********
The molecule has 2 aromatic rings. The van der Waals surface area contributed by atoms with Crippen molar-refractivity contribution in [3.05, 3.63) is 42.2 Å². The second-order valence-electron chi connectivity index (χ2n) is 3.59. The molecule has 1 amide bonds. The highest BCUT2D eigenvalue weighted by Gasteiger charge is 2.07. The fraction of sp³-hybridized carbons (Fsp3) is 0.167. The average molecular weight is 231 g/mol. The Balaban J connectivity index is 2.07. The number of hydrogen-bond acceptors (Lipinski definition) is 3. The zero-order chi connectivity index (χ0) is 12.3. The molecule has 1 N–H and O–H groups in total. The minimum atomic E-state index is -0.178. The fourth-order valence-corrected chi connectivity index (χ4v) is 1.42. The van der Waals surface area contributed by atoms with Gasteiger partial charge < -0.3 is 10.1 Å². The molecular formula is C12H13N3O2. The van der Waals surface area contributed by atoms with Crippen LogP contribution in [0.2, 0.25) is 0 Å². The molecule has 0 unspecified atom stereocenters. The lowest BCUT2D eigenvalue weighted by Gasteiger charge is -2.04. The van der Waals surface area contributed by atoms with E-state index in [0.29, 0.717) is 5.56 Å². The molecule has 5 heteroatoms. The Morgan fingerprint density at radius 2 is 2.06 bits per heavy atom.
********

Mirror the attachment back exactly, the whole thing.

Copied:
The molecule has 2 aromatic rings. The van der Waals surface area contributed by atoms with Crippen molar-refractivity contribution in [3.05, 3.63) is 42.2 Å². The second-order valence-electron chi connectivity index (χ2n) is 3.59. The molecule has 1 amide bonds. The highest BCUT2D eigenvalue weighted by Gasteiger charge is 2.07. The fraction of sp³-hybridized carbons (Fsp3) is 0.167. The average molecular weight is 231 g/mol. The Balaban J connectivity index is 2.07. The number of hydrogen-bond acceptors (Lipinski definition) is 3. The zero-order chi connectivity index (χ0) is 12.3. The molecule has 1 N–H and O–H groups in total. The minimum atomic E-state index is -0.178. The fourth-order valence-corrected chi connectivity index (χ4v) is 1.42. The van der Waals surface area contributed by atoms with Gasteiger partial charge < -0.3 is 10.1 Å². The molecular formula is C12H13N3O2. The van der Waals surface area contributed by atoms with Crippen LogP contribution in [0.2, 0.25) is 0 Å². The molecule has 0 unspecified atom stereocenters. The lowest BCUT2D eigenvalue weighted by Gasteiger charge is -2.04. The van der Waals surface area contributed by atoms with E-state index in [0.29, 0.717) is 5.56 Å². The molecule has 5 heteroatoms. The Morgan fingerprint density at radius 2 is 2.06 bits per heavy atom.